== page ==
Compiled by Arthur Paul Moser
Between the admission of Missouri into the Union, and the creation of Stone County, this Stone County area had been included in the Counties of Wayne, Crawford, (created in 1829), Greene (created in 1833) and Taney, (created in 1837).
Taney County then included most of its present limits, parts of the present County of Christian and all of the present limits of Stone County. Forsyth was its County Seat.
Due to its size, a portion of its area was severed in 1851 to become Stone County.
The 16th General Assembly of Missouri, convened on December 30, 1850. By its Act of February 10, 1851, Stone County was created and was named "in honor of William Stone, late of Taney County, Missouri." (--The White River Valley Historical Society Quarterly, Fall, 1964, pp. 6 & 7. Charles Henson wrote this article, and cited the laws of Mo. 1851, 186-8, to support his statement.
Stone County is said to have received its first pioneer as early as 1790. He located among the Delawares, who were the original inhabitants. In 1833 Tennessee and Kentucky sent their sons into the wilderness to open up the country near the confluence of the James and White Rivers. (--A Reminiscent History of the Ozark Region, 1894, p. 31.)
The first white man in Stone County was Joseph Philabert*, a fur trapper. There is a cemetery named for him, near the Shepherd of the Hills Estate. (--Mrs. Porter Lucas, Crane, Mo.)
*Other spellings of this name: Philibert; Filabert. (--Miss Roblee, Springfield & Greene County Public Libraries.)
The old Ozark to Galena horse-back mail route went past these places:
Dutch Store, in Christian County not far from the present site of Highlandville; Gilmore Mill, Robertson's Mill, Sinclair Post-Office, Wheeler Branch, later Oto, then Galena.
The Sinclair post-office was located across James River from the arch on the John Inmon farm. Present day Hootentown is not far away from the site. (--Stone County Newspapers Centennial Edition, May 1951.)
Gilmore Mill and Sinclair Post-Office could not be located in the earliest lists of post-offices available in the Reference Department of the Public Library.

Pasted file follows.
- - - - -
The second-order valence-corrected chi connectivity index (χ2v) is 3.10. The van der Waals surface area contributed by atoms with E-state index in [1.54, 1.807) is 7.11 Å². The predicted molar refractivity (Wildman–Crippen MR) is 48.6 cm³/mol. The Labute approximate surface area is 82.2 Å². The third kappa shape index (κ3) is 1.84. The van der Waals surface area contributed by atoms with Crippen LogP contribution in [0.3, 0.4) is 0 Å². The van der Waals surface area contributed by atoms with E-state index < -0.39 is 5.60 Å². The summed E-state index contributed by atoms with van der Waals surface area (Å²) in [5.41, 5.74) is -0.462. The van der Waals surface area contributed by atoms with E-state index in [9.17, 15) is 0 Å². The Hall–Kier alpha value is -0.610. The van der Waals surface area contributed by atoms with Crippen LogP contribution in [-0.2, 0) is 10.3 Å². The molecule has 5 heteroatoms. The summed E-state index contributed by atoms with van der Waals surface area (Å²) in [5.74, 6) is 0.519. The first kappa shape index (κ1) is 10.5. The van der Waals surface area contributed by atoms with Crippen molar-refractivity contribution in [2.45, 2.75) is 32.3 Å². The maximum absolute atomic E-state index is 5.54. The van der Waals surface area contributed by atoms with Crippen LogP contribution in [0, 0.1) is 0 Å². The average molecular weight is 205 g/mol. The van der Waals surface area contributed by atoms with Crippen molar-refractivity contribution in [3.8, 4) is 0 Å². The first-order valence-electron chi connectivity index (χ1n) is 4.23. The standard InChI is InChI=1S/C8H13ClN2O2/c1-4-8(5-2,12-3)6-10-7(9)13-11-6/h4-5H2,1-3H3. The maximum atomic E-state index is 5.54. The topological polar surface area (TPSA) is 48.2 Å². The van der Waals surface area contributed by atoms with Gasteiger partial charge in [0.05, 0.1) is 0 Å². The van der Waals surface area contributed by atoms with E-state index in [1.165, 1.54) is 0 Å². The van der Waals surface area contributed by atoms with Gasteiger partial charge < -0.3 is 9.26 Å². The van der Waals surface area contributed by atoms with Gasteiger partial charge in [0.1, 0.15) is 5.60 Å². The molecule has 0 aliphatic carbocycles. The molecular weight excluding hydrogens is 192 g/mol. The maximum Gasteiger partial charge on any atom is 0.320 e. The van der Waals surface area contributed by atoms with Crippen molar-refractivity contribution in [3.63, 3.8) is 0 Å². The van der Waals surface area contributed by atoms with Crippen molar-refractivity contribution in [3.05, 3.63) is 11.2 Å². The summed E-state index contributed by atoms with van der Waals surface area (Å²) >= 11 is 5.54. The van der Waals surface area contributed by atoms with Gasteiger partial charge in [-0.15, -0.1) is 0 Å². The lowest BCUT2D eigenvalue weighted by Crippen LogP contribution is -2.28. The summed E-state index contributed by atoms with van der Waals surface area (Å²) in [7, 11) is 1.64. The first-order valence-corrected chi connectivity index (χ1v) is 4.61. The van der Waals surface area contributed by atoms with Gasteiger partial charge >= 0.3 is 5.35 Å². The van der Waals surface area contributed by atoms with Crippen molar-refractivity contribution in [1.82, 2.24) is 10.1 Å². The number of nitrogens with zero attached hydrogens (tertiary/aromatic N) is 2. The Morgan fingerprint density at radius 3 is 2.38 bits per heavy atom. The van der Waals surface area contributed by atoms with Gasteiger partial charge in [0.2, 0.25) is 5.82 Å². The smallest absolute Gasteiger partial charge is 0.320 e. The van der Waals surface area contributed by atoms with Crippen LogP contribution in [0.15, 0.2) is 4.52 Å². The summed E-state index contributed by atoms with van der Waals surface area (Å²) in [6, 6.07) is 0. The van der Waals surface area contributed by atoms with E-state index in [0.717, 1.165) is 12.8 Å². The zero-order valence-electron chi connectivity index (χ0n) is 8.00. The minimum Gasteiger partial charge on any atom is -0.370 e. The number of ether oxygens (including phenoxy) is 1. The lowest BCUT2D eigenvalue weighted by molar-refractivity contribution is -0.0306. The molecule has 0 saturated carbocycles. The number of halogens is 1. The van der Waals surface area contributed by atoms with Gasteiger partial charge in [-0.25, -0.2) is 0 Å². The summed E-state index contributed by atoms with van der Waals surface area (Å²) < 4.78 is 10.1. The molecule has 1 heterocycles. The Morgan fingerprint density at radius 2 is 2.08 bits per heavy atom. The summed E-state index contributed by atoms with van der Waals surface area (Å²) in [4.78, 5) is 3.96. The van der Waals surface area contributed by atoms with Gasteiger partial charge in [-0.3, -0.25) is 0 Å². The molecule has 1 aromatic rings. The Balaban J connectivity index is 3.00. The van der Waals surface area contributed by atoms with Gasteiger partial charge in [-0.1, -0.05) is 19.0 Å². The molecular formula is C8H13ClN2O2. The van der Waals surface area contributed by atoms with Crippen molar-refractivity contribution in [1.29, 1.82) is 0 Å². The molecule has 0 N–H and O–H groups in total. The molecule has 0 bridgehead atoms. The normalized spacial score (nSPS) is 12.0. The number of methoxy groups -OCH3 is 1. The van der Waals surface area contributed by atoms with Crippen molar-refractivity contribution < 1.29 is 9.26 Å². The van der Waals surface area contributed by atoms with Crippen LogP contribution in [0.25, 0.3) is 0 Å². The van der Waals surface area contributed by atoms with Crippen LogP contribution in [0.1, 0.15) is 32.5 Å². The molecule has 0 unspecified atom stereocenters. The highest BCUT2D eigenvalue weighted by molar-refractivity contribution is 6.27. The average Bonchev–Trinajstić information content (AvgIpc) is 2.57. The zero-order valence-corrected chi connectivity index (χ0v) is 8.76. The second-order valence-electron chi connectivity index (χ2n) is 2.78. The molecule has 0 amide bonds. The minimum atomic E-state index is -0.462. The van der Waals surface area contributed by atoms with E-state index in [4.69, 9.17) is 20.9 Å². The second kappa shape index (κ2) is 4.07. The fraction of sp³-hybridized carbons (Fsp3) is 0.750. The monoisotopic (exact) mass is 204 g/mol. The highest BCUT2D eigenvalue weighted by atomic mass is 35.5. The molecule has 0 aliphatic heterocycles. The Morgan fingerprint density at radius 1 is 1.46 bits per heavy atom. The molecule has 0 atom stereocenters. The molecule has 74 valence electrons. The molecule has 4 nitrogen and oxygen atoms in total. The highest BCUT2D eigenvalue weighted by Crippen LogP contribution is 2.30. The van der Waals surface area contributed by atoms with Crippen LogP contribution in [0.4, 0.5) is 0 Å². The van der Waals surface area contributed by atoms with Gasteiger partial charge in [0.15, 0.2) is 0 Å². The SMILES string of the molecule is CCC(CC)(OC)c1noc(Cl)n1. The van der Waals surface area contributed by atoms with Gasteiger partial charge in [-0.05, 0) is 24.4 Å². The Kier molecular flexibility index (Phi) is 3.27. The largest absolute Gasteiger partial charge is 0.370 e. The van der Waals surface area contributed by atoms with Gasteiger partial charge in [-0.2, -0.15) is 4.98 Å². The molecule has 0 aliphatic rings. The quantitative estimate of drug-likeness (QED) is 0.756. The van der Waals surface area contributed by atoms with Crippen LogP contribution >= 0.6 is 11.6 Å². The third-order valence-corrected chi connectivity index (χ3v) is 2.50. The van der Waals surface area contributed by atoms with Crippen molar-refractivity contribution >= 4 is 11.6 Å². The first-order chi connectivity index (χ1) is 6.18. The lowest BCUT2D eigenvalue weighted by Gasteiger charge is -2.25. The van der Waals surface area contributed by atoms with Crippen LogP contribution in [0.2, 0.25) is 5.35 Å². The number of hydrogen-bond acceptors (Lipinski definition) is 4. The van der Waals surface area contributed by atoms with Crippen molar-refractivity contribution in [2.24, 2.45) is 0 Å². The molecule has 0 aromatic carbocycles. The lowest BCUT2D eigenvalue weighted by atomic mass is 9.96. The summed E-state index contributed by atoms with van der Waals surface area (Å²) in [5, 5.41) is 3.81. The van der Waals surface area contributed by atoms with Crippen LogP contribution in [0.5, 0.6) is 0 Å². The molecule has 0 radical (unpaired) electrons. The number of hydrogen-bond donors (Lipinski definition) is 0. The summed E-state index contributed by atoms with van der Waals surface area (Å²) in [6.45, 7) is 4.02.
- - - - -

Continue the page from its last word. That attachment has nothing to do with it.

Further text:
The earliest list available is in Missouri Manuals. Also, Gazetteer of Missouri, of 1874 does not list these post-offices.
The following post-offices are listed, but could not be located on existing maps:
This post-office was nine miles northeast of Galena.
This post-office was seven miles southeast of Galena. (--Gazetteer of Missouri, Campbell, 1874, p. 611.)
The following post-offices are listed on various maps. No other information could be found:
This post-office was in the southeast corner of the county, northeast of Blue Eye.
This post-office was in the southwest corner of the county, northeast of Carr.
This small town was southeast of Reed's Spring, on the Missouri-Pacific Railroad. (--Rand, McNally Commercial Map of Missouri, 1924.)
This post-office was southwest of Jamesville. (--Rand, McNally Commercial Map of Missouri, 1894.)
The above listed post-offices are listed on page 60 of Missouri Manual, 1913-1914. (--"Samanthy said so." Regarding all of the above.)
Marvel Cave (Once known as Marble Cave)
This spot is now known as Silver Dollar City. (--Rand, McNally Commercial Map of Missouri, 1924.)
The White River Railway Company
The White River Railway was incorporated under the general railroad laws of Arkansas, February 8, 1901. The company was organized and its capital stock owned by the St. Louis Iron Mountain & Southern Railway, which company purchased the property franchises by deed dated Jan. 31, 1903. The money involved in the purchase of this line and its construction was provided for by the sale of bonds.
The Springfield subdivision from Springfield to Crane was originally constructed as the Springfield Southwestern Railway Company. This company was organized in 1903 by George J. Gould and associates as a wholly-owned subsidiary of the St. Louis Iron Mountain & Southern Railway. The line was completed from Crane, Missouri to Gulf Street in Springfield on April 20, 1907, and was extended 1.5 miles to its present end of track in Springfield in July 1909. The Springfield Southwestern was later acquired by the Iron Mountain and with the Iron Mountain merged in 1917 into the present Missouri Pacific Railroad Company. (--The above information was furnished by the Public Relations Department, Missouri Pacific Railroad, 210 N. 13th St., St. Louis, Mo., 63103.